Keeping the Woolf from your door. By Philip Turnbull | AccountingWEB

Keeping the Woolf from your door. By Philip Turnbull

Philip Turnbull, Chief Executive of the Association of International Accountants (AIA), takes a look at the Woolf Report following the corruption allegations surrounding BAE Systems and considers the implications for companies, the UK and the worldwide accounting profession.

Lord Woolf, the former Lord Chief Justice, described the alleged improprieties involving Britains’ biggest defence company, BAE, as having ‘damaged the global reputation of this country’.


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let's hear from Hutton

Anonymous | | Permalink

An interesting article in the Telegraph this week talks about the points Mr Turnbull raises about BAE.
John Hutton has said that Britain will win more exports if we are seen to adopt high standards of ethical behaviour, and I think that is the only way forward- I know I wouldn’t want to do business with someone who was not honest. He does not however outline his plan to make British business more ethical, only saying “I will do all that I can to ensure that collectively this outstanding industry, an industry that led the world last year is free from corruption” so I would like to hear what his plan is to move this country forward.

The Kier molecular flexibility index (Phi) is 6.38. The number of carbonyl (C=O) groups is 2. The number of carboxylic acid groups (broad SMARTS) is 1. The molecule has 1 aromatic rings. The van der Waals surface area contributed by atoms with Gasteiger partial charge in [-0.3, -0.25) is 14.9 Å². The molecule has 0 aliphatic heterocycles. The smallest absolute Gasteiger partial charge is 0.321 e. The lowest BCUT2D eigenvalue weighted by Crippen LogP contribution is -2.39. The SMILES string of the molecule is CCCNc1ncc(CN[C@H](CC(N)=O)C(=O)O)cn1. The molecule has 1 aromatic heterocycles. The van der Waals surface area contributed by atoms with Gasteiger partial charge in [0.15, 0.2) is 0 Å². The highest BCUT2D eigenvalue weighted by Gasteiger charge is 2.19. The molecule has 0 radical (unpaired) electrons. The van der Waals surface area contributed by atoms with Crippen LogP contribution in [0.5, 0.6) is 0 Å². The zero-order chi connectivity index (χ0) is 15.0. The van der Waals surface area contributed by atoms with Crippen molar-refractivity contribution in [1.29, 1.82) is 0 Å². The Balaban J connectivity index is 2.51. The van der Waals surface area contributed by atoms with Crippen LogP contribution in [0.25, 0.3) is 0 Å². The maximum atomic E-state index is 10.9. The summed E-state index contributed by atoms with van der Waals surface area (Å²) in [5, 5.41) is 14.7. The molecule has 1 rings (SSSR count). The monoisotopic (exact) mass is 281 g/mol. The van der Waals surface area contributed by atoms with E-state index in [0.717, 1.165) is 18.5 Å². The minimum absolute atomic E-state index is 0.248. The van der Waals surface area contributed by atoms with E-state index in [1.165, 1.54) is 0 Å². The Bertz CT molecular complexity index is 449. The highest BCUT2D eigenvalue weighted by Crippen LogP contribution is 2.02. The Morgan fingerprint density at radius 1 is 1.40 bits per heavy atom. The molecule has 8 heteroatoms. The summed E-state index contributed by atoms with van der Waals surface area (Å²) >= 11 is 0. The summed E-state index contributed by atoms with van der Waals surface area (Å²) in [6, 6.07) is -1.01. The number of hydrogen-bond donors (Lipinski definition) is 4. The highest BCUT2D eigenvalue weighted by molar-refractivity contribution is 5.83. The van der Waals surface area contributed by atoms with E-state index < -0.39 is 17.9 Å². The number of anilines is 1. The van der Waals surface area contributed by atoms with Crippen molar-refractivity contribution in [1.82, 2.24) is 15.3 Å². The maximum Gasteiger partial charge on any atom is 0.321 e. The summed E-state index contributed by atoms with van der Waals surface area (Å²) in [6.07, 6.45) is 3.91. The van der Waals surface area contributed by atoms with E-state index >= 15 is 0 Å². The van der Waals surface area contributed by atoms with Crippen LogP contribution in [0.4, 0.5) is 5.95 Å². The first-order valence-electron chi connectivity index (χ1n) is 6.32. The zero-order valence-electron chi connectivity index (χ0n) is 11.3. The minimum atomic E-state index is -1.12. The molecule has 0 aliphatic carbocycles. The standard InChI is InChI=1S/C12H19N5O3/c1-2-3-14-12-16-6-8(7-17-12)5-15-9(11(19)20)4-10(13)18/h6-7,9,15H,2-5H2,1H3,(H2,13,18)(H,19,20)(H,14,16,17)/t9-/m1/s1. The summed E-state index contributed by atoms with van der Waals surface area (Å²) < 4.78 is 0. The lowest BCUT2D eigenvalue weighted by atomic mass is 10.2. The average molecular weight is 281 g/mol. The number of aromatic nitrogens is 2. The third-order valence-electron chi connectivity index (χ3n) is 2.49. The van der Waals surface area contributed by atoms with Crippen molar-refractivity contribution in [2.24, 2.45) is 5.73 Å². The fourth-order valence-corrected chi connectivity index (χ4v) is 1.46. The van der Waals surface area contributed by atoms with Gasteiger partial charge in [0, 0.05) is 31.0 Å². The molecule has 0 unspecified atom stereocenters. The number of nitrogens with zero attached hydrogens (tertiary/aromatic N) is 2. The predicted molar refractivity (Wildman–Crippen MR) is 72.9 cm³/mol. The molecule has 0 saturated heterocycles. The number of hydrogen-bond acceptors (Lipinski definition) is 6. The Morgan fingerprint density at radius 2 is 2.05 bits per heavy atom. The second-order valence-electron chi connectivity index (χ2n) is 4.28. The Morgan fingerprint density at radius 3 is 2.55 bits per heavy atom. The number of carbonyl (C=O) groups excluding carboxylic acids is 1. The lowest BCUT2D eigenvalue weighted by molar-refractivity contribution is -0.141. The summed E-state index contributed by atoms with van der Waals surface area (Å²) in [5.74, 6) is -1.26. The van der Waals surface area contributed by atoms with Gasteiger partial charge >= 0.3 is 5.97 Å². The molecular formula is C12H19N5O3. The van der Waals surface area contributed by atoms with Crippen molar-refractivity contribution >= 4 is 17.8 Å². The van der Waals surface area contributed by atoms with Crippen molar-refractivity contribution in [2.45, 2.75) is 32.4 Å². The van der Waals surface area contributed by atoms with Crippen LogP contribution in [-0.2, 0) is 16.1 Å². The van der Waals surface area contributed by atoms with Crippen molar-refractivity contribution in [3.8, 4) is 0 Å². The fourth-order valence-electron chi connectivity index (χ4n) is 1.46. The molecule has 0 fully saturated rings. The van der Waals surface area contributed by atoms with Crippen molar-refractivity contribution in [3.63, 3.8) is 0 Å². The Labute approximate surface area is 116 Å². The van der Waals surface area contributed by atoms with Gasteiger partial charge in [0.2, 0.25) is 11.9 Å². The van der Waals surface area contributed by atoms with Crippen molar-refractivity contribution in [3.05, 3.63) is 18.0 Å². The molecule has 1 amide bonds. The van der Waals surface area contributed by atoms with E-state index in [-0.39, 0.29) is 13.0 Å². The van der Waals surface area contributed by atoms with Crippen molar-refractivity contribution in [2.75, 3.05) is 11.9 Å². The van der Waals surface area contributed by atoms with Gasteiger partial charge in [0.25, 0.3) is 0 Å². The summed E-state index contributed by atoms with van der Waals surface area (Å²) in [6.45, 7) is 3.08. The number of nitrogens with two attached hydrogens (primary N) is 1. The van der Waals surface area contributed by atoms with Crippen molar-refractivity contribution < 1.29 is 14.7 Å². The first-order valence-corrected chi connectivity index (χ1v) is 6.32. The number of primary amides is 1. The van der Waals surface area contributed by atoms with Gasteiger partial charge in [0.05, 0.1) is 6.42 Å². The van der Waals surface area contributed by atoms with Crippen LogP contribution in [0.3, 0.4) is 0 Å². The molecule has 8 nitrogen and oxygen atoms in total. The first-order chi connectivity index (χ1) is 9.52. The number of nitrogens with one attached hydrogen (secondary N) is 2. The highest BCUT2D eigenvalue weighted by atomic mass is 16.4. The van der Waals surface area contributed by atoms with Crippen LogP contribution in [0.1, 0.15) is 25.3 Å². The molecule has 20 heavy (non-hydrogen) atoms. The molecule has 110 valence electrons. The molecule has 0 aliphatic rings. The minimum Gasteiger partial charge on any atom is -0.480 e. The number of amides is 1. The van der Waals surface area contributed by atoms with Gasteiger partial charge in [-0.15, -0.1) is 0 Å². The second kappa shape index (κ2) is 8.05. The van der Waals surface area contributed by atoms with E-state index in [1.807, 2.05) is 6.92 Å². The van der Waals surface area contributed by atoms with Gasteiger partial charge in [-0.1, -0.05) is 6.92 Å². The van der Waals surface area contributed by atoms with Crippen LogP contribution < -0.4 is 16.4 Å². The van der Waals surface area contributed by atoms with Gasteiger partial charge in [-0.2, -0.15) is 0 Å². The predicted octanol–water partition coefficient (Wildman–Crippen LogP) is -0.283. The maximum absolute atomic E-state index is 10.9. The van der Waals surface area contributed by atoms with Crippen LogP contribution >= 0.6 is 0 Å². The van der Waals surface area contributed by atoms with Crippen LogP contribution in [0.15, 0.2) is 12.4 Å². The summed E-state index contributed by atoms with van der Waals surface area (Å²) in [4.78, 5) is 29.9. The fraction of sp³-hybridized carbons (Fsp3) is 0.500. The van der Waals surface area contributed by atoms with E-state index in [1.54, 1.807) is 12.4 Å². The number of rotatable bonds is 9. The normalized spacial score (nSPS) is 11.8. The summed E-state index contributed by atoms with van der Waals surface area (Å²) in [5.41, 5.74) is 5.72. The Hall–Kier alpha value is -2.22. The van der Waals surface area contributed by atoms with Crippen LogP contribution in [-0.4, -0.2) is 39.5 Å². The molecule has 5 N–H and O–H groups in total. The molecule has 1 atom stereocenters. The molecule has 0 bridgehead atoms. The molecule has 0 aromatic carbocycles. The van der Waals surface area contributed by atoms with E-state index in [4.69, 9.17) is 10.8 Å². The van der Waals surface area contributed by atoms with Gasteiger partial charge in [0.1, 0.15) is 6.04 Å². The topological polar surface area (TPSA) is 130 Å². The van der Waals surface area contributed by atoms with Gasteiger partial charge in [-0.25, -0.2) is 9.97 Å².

If the Woolf is already at your door, what happens?

Bil Loh | | Permalink


I like it - the Woolf Report. It sure points out clearly, crystal clear indeed about the "implication for companies, the UK and worldwide accounting profession".

The other attractive phrases are :

- "transparency and god corporate governance"
- "good governance and ethical practice"
- "those who profited from consulting on defence deals"
- "a review of the ‘ethical and reputational’ risks"
- "transparent financial reporting"
- "placed stringent duties on directors"

A big and often repeated phrase found in papers which can be sum up as - SOX compliance.

Since the above are mentioned, can Philip tell us how befitting is AIA in comparison to other professional accounting bodies are to those phrases, eg transparent financial reporting (how many AIA auditors there are in UK, report on the AIA's evaluation of its qualification by the MIA, why AIA's growth is not seen in UK - this point should exclude direct admission and mergers, how many new and existing members, new and existing students in UK, application to IFAC and its sponsoring body).

I strongly opine that if a professional body is 'quality and standard compliance', just as in SOX COMPLIANCE, I am sure this professional body will be world-wide recognised and accepted by employers of all walks of life.